Police departments and the communities they serve are increasingly looking for ways to build trust, understanding, and meaningful change. Even when police are willing to reform policies and take more community-centered approaches, reluctance to confront past and present harm leave those efforts on a shaky foundation. Drawing from transitional justice processes like the Truth and Reconciliation Commission in post-Apartheid South Africa, a police-community reconciliation process addresses mistrust from the root, while building front-end accountability for change. In this process, communities and law enforcement name the harms that have been done; encourage those who caused harm to acknowledge and commit to repairing it; give voice to the harmed to share their experiences and have them honored; take concrete steps to repair those harms, and construct a better way forward together.
The National Network for Safe Communities has helped communities and police build effective, collaborative public safety partnerships through its many violence interventions and a multi-year, multi-site pilot project with the U.S. Department of Justice: the National Initiative for Building Community Trust and Justice. On May 18, 2021 NACOLE welcomed Paul Smith and Danneile Davis from the National Network for Safe Communities to introduce the police-community reconciliation framework and discuss its applications and impact.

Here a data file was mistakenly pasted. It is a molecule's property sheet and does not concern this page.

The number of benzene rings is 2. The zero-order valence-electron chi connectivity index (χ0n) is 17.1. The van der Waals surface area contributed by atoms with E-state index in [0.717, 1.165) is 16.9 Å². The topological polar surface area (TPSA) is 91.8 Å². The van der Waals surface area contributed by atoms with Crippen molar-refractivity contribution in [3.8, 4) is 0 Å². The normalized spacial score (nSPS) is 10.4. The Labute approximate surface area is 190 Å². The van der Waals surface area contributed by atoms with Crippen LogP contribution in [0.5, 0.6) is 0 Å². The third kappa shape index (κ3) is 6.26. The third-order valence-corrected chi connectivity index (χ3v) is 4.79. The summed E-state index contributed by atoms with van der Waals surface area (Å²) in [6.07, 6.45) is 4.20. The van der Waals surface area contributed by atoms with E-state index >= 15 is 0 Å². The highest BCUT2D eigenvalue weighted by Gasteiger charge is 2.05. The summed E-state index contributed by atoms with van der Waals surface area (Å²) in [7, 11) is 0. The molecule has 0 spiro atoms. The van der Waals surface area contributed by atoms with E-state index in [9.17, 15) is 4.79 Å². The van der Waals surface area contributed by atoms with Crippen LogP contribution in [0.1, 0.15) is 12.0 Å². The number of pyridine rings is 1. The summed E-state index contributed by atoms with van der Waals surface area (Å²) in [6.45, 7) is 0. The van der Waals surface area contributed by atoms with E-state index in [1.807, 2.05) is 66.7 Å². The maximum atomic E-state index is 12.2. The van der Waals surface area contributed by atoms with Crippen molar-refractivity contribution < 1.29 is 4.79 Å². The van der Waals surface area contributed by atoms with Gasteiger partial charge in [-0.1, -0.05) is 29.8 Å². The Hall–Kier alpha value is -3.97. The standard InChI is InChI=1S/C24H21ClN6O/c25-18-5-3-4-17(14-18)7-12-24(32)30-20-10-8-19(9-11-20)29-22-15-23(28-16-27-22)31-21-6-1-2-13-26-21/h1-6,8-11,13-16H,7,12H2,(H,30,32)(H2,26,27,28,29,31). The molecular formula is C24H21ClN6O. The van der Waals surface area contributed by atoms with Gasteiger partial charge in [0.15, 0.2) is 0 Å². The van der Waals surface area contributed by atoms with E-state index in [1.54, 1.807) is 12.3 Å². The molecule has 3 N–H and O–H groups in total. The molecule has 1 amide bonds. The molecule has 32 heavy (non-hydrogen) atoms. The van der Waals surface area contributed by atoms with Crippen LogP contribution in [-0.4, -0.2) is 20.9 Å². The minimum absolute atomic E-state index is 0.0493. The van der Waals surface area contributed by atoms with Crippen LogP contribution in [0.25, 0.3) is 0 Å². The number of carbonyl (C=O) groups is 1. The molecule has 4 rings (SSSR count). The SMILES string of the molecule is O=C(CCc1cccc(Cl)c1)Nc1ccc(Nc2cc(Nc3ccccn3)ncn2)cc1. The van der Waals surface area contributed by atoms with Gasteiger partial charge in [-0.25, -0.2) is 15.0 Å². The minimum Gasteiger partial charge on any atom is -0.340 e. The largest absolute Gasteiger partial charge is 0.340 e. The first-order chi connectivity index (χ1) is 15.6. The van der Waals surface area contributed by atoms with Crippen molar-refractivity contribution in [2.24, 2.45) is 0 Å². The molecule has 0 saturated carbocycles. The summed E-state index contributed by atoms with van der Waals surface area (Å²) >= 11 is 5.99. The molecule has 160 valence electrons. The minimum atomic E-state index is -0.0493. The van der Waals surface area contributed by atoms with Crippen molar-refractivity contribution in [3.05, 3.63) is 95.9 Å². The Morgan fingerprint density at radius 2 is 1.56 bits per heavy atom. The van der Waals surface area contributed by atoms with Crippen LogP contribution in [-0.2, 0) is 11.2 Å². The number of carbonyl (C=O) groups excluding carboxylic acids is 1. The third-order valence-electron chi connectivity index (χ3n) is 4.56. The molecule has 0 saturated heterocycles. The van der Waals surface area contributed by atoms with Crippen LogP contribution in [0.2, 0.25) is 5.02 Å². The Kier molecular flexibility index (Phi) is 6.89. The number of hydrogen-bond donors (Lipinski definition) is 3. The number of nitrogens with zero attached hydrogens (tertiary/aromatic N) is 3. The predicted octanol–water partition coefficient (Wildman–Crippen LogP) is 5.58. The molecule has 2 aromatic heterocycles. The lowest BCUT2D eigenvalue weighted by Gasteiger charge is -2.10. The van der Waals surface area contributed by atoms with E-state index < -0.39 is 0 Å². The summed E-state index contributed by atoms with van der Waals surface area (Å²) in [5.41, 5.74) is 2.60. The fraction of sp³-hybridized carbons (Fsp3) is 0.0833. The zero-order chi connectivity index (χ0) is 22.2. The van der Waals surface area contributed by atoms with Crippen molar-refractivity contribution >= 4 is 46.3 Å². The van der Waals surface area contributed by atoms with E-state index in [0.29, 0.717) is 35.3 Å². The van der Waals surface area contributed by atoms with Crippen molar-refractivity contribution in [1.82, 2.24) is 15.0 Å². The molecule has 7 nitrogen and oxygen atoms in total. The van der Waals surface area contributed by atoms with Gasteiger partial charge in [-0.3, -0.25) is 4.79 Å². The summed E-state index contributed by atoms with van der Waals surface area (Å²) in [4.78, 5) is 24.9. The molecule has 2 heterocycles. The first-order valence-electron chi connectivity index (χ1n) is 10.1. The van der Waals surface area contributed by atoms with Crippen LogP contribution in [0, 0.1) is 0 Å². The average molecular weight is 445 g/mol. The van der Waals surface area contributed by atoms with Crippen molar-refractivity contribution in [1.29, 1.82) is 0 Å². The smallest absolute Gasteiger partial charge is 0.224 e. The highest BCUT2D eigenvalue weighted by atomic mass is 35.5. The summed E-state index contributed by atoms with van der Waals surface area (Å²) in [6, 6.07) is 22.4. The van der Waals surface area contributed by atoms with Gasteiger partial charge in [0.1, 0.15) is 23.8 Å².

- Danneile Davis, Field Advisor for the Intimate Partner Violence Intervention (IPVI) and Reconciliation Teams, National Network for Safe Communities, New York, NY
- Paul Smith, Director of Reconciliation, National Network for Safe Communities, New York, NY